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Focus on Form and Function: A Q&#38; A With the Authors of 'Design Your Life'

Ellen: One way to know an object is badly designed is when cleaning and taking care of it outweigh the pleasure and value of using it. The chocolate fountain is an example of this. . . . Another example is the toilet paper dispenser in America. Most are spring-loaded, and they require two hands and multiple arm motions to remove the core and put new paper on them. Therefore, in households around the land, you see people not putting new paper on them. This can make people angry, but it's a design problem.

Can you explain how, as you put it, you can "control the actions of those around you by placing objects carefully"?

Ellen: Flat surfaces invite people to pile things: keys, paper, coffee cups, etc. We all want to keep these surfaces clean, but when you clean them off, it entices people put things on them. So when you want to deter that, put a beautiful object on it, like a vase or a bowl of sea shells. You should then have places where you allow people to put stuff, where you create a space and an opportunity so the clutter doesn't go everywhere else.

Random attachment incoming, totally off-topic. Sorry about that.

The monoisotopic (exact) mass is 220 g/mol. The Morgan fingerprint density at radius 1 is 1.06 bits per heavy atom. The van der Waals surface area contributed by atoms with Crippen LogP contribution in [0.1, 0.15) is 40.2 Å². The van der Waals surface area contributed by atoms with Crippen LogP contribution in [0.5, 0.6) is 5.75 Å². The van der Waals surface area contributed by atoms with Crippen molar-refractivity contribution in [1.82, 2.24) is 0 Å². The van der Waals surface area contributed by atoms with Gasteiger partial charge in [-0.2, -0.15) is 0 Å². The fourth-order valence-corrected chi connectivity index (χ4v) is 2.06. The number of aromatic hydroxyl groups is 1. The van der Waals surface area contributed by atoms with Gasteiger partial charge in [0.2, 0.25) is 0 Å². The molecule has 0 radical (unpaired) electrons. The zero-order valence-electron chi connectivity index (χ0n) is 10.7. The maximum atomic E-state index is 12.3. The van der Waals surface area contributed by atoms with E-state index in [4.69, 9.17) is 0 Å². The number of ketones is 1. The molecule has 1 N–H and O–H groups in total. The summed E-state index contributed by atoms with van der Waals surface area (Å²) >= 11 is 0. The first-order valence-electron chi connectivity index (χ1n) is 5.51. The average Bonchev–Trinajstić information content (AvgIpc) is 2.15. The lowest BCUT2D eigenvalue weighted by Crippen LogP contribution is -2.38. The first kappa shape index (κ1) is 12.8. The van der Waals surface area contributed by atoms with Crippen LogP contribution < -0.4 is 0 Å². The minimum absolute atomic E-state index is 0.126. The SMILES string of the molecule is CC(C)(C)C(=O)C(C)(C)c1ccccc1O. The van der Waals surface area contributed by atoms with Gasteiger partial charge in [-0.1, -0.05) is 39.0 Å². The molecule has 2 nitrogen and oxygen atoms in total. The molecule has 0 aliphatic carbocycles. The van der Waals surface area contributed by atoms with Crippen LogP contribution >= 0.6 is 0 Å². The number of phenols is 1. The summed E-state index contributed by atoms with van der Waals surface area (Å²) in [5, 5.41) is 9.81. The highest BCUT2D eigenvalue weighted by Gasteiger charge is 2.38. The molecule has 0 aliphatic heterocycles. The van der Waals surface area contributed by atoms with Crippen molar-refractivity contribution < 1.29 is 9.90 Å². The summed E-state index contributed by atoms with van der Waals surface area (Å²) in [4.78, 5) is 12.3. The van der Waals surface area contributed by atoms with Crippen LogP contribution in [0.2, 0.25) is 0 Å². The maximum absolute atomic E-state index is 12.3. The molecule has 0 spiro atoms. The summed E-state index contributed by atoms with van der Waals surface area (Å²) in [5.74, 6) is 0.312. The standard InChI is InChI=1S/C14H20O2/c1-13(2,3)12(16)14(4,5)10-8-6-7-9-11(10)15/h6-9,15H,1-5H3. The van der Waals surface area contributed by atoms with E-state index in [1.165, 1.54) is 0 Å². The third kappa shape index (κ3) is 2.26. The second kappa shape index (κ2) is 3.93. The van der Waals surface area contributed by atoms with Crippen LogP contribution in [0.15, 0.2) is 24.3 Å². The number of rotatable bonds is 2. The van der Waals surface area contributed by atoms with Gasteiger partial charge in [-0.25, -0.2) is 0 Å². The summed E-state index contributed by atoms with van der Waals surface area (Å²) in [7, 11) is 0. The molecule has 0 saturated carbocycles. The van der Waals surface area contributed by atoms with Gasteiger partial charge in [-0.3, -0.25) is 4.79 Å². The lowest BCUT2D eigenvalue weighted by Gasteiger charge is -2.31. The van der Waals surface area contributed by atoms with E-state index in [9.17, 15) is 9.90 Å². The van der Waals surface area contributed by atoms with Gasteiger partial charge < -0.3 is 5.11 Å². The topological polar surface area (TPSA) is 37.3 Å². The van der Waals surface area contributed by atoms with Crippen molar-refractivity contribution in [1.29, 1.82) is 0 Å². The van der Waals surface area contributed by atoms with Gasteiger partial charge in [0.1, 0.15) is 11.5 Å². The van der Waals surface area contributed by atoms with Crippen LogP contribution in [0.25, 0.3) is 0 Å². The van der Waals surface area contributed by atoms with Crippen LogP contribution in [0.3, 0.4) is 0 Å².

Among the rooms you analyze is the living room. Is there something fundamentally wrong with the living room? Do we really need it?

Julia: The living room keeps coming under attack as wasted space. Yet it keeps reappearing. . . . We seem to need a space that is largely uncluttered and somewhat formal as a breathing space. . . . Even as we want to use every inch of the house productively, these more formal spaces keep getting taken back to be what they are: beautiful, empty places where activity is not -- a visual moment of rest in the house.

What is the most recent gadget you bought?


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